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entitled 'Child Care: Additional Information Is Needed on Working 
Families Receiving Subsidies' which was released on July 29, 2005. 

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Report to the Ranking Minority Member, Subcommittee on Education and 
Early Childhood Development, Committee on Health, Education, Labor, and 
Pensions, U.S. Senate: 

United States Government Accountability Office: 

GAO: 

June 2005: 

Child Care: 

Additional Information Is Needed on Working Families Receiving 
Subsidies: 

GAO-05-667: 

Contents: 

Letter: 

Appendix I: Briefing Slides: 

Appendix II: Comments from the Department of Health and Human Services: 

Abbreviations: 

CCDF: Child Care and Development Fund: 

HHS: Department of Health and Human Services: 

MOE: maintenance-of-effort: 

SMI: state median income: 

TANF: Temporary Assistance for Needy Families: 

United States Government Accountability Office: 

Washington, DC 20548: 

June 29, 2005: 

The Honorable Christopher J. Dodd: 
Ranking Minority Member: 
Subcommittee on Education and Early Childhood Development: 
Committee on Health, Education, Labor, and Pensions: 
United States Senate: 

Dear Senator Dodd:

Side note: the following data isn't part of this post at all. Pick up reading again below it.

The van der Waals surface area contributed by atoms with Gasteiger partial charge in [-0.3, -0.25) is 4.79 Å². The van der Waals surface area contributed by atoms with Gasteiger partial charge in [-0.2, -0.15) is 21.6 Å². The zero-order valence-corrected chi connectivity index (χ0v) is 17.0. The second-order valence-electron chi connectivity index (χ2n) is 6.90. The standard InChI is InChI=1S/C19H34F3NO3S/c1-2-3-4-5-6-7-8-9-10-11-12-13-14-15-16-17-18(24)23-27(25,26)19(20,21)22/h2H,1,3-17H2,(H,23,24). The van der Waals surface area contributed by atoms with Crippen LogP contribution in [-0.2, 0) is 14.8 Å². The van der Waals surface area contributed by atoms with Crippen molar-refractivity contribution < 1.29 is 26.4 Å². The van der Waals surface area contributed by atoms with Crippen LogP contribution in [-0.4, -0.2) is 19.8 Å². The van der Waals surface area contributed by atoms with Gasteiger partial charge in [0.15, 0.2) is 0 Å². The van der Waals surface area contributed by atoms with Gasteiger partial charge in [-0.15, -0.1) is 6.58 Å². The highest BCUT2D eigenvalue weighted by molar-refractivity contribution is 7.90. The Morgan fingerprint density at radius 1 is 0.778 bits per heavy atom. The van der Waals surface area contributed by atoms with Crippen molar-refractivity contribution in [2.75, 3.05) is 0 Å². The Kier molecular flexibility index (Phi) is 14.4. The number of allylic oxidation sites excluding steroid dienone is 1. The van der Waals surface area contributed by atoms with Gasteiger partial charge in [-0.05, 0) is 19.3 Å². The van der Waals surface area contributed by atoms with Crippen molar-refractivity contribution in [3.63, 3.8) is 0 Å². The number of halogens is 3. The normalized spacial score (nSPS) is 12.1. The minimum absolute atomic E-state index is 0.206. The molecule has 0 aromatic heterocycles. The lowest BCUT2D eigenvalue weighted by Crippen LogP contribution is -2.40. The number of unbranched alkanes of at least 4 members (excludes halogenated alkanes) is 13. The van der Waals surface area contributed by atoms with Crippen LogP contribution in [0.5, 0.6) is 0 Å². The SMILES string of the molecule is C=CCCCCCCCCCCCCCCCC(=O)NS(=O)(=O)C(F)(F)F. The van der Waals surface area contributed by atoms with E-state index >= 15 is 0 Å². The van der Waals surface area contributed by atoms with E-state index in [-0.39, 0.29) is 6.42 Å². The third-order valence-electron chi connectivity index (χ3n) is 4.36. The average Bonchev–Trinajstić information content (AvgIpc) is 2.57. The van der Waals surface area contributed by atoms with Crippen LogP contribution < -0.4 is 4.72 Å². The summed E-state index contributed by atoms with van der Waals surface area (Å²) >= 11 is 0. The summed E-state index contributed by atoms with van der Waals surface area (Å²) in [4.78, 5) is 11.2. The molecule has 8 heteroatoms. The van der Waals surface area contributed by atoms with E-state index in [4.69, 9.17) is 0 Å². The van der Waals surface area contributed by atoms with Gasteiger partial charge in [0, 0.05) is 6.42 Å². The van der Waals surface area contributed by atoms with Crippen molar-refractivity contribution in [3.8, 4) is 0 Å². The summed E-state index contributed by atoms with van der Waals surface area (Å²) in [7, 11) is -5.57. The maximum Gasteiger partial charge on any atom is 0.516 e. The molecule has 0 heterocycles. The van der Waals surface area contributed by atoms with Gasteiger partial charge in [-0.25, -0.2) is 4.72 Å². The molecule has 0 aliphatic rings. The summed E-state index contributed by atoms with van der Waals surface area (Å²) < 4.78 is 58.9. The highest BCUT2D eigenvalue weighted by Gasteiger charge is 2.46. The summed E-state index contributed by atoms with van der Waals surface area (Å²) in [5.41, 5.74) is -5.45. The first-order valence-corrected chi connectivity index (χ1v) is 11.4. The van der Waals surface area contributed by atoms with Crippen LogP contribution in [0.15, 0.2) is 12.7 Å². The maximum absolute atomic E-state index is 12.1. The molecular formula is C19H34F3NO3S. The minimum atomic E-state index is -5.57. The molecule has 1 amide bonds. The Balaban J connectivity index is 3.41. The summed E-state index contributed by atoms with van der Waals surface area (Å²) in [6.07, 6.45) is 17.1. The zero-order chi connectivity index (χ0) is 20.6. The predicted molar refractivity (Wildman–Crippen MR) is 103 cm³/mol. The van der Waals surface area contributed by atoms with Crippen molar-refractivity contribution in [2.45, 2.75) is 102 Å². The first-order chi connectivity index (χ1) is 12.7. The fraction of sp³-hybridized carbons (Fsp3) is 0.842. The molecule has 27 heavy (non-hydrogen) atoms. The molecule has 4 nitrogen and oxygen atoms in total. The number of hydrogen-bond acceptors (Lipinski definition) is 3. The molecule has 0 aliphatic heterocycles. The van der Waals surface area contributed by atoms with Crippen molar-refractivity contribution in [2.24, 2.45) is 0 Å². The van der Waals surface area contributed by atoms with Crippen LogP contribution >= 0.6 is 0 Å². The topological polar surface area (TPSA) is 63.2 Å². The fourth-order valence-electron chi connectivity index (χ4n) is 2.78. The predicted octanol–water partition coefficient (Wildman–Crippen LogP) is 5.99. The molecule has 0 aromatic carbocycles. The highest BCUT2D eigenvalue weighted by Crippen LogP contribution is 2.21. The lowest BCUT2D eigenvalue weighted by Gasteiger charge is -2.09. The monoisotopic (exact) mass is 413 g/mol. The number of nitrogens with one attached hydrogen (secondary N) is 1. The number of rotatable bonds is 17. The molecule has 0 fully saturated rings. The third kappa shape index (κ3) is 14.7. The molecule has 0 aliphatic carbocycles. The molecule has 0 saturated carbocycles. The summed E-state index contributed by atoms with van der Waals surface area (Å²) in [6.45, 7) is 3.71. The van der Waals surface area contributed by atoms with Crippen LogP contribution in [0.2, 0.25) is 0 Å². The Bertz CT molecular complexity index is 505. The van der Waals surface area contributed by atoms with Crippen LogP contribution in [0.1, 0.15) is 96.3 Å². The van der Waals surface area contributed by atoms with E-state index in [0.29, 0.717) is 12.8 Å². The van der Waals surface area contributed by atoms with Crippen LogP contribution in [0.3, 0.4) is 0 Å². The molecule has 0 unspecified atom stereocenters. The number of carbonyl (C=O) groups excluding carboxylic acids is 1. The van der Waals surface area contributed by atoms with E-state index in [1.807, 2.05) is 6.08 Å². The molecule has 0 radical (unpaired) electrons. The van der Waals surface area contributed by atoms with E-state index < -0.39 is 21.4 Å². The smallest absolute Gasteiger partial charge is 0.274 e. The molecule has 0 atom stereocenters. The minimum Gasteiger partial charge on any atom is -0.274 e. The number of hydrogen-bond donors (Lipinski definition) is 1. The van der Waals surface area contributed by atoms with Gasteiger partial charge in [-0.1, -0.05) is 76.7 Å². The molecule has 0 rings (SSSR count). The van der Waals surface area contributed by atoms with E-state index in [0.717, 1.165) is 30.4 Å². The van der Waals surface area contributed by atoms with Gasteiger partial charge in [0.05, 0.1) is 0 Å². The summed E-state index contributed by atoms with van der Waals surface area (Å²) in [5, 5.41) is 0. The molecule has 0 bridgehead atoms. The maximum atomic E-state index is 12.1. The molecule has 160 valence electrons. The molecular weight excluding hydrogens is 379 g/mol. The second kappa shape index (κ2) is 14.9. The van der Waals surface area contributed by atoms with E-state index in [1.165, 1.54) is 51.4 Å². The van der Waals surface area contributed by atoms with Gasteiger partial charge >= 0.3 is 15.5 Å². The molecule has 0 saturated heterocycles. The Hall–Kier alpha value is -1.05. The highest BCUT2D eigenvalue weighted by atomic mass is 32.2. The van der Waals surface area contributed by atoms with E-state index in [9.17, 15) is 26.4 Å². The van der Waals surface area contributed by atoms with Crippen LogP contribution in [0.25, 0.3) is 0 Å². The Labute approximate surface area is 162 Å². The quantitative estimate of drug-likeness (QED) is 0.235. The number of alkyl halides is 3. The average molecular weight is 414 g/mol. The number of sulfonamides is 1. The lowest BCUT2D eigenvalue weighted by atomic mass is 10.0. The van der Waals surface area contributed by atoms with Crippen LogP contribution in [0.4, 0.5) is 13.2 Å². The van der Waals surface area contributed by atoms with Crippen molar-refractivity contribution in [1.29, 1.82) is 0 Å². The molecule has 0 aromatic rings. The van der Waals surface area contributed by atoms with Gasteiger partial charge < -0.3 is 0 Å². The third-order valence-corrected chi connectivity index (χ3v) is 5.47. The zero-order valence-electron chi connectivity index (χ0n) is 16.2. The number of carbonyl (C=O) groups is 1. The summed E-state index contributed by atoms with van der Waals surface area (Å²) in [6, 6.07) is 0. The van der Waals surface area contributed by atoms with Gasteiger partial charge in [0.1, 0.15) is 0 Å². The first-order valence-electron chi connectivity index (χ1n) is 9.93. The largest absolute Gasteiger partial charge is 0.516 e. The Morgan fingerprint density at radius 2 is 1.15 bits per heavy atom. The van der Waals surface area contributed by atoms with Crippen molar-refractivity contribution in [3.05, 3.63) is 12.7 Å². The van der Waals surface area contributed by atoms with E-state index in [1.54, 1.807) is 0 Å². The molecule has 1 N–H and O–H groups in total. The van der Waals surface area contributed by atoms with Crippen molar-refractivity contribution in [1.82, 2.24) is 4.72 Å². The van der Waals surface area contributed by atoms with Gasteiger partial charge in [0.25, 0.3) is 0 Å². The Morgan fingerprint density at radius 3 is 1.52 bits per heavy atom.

Since the Congress enacted welfare reform legislation in 1996, child 
care assistance has served as a key support for work efforts among low- 
income families.[Footnote 1] Researchers have found that reliable, high-
quality child care is critical to sustaining parents' ability to work, 
while safeguarding their children's health and intellectual 
development. States have flexibility in determining which low-income 
families are provided child care subsidies funded by the Child Care and 
Development Fund (CCDF), Temporary Assistance for Needy Families 
(TANF), and related state resources. States must balance the funds 
available for subsidies with the number of families who want subsidized 
child care. In doing so, states may find it necessary to change child 
care policies that affect program access or the amount of subsidy that 
eligible families receive. 

As Congress considers reauthorizing CCDF and TANF, we updated our 
previous report "Child Care: Recent State Policy Changes Affecting the